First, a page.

Will either circuit create a split with Carrera and other cases?  Stay tuned!

There seem to be two prevailing conceptions of class actions.  In one view, a class action is a way of determining many similar claims at once by evaluating common evidence that reliably establishes liability (and lays a ground work for efficiently calculating damages) for each class member.  That is, the class device produces the same results as individual actions would, but more efficiently.  In the other view—one we consider misguided—a “class” of plaintiffs complaining about similar conduct can have their claims determined through statistical sampling even if no common evidence will provide a common answer to common factual or legal questions. Instead, this theory holds, the results of mini-trials can simply be extrapolated to the entire class, even if individual results would vary widely.

Last week, the Ninth Circuit took a step deeper into the second camp in Jimenez v. Allstate Insurance Co. (pdf), delivering a ringing endorsement of statistical sampling as a way to establish liability as well as damages.

In Duran v. U.S. Bank N.A. (pdf), the California Supreme Court recently addressed an important question in the context of state-court class actions: Can plaintiffs invoke statistical sampling in an attempt to prove class-wide liability and overcome the presence of individual questions that ordinarily would defeat class certification?

The court’s answer to that question is a mixed bag for business. The court firmly rejected the haphazard approach to sampling used by the trial court in the lawsuit against U.S. Bank. But the court left open the troubling possibility that sampling might be used in support of class certification in the future. Continue Reading California Supreme Court Rejects Exceptionally Poor Sampling Method, But Leaves Open Many Questions About Sampling And Class Certification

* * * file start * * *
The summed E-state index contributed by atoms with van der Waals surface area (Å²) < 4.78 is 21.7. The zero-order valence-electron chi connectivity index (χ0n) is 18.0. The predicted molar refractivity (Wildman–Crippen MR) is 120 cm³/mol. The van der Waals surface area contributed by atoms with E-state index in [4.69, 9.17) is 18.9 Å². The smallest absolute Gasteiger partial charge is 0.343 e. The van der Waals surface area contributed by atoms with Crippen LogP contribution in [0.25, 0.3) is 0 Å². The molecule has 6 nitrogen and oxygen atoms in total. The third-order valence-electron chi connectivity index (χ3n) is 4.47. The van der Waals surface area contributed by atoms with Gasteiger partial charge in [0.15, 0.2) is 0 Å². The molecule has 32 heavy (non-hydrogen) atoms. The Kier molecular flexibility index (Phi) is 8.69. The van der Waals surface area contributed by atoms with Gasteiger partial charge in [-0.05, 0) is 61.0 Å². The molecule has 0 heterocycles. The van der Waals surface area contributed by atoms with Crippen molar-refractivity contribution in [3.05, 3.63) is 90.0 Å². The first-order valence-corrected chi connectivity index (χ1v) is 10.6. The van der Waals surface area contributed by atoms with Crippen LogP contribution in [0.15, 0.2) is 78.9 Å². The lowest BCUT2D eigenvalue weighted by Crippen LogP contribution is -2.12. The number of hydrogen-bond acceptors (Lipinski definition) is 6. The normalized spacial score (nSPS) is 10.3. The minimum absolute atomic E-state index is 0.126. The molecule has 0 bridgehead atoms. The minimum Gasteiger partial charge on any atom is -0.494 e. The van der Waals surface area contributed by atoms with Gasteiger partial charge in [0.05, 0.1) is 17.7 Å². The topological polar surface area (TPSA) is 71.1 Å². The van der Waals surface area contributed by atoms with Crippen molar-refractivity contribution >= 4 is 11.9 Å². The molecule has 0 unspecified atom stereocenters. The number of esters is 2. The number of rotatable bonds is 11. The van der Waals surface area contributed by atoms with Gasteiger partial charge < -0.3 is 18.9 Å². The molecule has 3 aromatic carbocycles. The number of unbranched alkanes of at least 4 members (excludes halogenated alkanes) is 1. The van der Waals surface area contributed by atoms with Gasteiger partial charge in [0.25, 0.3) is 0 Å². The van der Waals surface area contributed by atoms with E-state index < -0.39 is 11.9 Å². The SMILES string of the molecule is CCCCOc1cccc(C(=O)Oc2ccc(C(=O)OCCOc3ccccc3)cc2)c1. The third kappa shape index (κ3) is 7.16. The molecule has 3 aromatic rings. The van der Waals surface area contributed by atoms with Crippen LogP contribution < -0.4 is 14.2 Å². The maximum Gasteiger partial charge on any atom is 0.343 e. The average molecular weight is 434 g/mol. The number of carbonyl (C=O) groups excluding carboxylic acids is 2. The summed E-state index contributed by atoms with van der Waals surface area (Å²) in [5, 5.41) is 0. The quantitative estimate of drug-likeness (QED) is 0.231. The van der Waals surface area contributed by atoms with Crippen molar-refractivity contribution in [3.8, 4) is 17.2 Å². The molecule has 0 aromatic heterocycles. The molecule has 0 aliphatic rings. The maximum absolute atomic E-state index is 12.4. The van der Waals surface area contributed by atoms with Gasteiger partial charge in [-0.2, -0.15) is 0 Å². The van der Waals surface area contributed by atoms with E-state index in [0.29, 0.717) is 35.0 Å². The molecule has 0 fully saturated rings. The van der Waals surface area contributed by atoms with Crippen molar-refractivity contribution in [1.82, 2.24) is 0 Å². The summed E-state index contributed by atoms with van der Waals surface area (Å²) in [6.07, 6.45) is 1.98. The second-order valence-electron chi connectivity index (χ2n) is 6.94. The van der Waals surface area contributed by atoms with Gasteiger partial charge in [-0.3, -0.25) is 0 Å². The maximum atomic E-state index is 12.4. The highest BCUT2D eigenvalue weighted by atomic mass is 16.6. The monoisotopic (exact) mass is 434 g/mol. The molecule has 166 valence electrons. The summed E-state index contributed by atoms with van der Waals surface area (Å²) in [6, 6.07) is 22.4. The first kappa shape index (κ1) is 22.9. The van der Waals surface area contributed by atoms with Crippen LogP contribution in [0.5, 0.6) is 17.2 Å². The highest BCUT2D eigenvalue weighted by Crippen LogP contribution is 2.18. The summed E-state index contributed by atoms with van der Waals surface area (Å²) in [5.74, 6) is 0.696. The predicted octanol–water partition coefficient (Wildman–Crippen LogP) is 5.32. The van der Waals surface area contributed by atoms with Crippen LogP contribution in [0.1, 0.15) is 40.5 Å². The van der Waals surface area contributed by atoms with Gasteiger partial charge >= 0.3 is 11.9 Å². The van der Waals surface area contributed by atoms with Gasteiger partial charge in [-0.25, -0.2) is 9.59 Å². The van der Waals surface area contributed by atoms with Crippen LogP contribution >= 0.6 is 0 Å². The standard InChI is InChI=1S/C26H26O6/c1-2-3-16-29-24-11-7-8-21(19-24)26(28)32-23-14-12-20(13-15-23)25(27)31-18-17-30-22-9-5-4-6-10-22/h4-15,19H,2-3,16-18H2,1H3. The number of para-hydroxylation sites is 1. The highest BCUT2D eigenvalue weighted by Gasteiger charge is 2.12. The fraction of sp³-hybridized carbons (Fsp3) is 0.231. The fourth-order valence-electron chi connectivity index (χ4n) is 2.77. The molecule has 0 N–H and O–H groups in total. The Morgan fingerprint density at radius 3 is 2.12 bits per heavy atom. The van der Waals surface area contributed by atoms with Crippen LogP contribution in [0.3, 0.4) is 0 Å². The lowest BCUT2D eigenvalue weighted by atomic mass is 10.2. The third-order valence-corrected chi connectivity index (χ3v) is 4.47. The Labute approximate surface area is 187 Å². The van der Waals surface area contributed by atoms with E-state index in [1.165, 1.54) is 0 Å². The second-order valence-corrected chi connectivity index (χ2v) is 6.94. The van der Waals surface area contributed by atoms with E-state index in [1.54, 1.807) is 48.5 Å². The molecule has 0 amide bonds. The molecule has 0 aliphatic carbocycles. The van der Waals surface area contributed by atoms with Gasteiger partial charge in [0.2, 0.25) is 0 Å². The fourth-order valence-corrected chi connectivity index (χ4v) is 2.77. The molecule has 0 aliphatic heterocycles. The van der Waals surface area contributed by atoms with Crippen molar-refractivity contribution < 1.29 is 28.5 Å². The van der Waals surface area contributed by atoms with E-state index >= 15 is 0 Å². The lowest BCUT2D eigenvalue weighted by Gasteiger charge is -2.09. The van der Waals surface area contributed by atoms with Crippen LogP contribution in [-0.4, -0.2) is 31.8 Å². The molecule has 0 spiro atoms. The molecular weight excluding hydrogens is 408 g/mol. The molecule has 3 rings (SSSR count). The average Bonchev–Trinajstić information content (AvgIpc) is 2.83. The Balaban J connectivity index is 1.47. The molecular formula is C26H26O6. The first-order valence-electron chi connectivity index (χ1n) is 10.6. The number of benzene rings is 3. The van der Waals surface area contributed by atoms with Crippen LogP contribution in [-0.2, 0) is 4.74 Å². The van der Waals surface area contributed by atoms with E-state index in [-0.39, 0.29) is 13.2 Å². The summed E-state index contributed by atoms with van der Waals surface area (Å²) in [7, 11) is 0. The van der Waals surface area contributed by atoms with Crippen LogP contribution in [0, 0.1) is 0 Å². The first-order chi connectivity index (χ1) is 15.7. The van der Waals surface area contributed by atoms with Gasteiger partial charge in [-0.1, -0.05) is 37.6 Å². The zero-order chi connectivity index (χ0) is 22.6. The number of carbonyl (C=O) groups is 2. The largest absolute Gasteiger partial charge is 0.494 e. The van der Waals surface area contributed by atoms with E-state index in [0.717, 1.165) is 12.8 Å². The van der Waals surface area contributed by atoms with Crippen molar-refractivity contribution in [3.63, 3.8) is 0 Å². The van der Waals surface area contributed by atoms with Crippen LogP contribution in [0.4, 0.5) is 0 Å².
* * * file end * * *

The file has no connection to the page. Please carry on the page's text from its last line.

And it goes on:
We previously wrote about the Third Circuit’s decision in Carrera v. Bayer Corp., which reversed a district court’s class-certification order because there was no reliable way to ascertain class membership—indeed, no way to identify who was a member of the class aside from a class member’s own say-so. Last week, the full Third Circuit denied (pdf) the plaintiff’s request to rehear the case en banc over the dissent of four judges. The clear message of Carrera is that when plaintiffs file class actions that have no hope of compensating class members for alleged wrongs because the class members can’t be found, courts should refuse to let these actions proceed.

As we discuss below, the denial of rehearing is significant in itself, given the concerted efforts by Carrera and his amici to draw attention to the case. But what might be most significant about this latest set of opinions is what even the dissenting judges did not say.

Continue Reading Third Circuit Rejects Effort At End Run Around The Ascertainability Requirement

In the battle over class certification, expert testimony proffered by both plaintiffs and defendants is playing an increasingly important role. The Supreme Court has not yet decided whether the test for admissibility of expert testimony announced in Daubert v. Merrell Dow Pharmaceuticals applies at the class-certification stage, although it has certainly dropped hints to that effect, including in Wal-Mart Stores, Inc. v. Dukes. In our view, it’s only a matter of time before the Supreme Court expressly holds that Daubert applies to expert testimony offered in support of or opposition to class certification.

Accordingly, defendants should pay careful attention to Daubert’s standards—both in bolstering their own experts and in attacking the experts put forward by plaintiffs. The wisdom of doing so was recently underscored by the Ninth Circuit’s sharply-divided en banc decision in Estate of Barabin v. AstenJohnson, Inc. (pdf). As my colleagues Evan Tager and C.J. Summers explain in a recent alert, Barabin “significantly strengthened and expanded the gatekeeper role of both trial and appellate courts in determining whether to admit expert testimony.” Their discussion of Barabin is well worth reading for all class-action practitioners.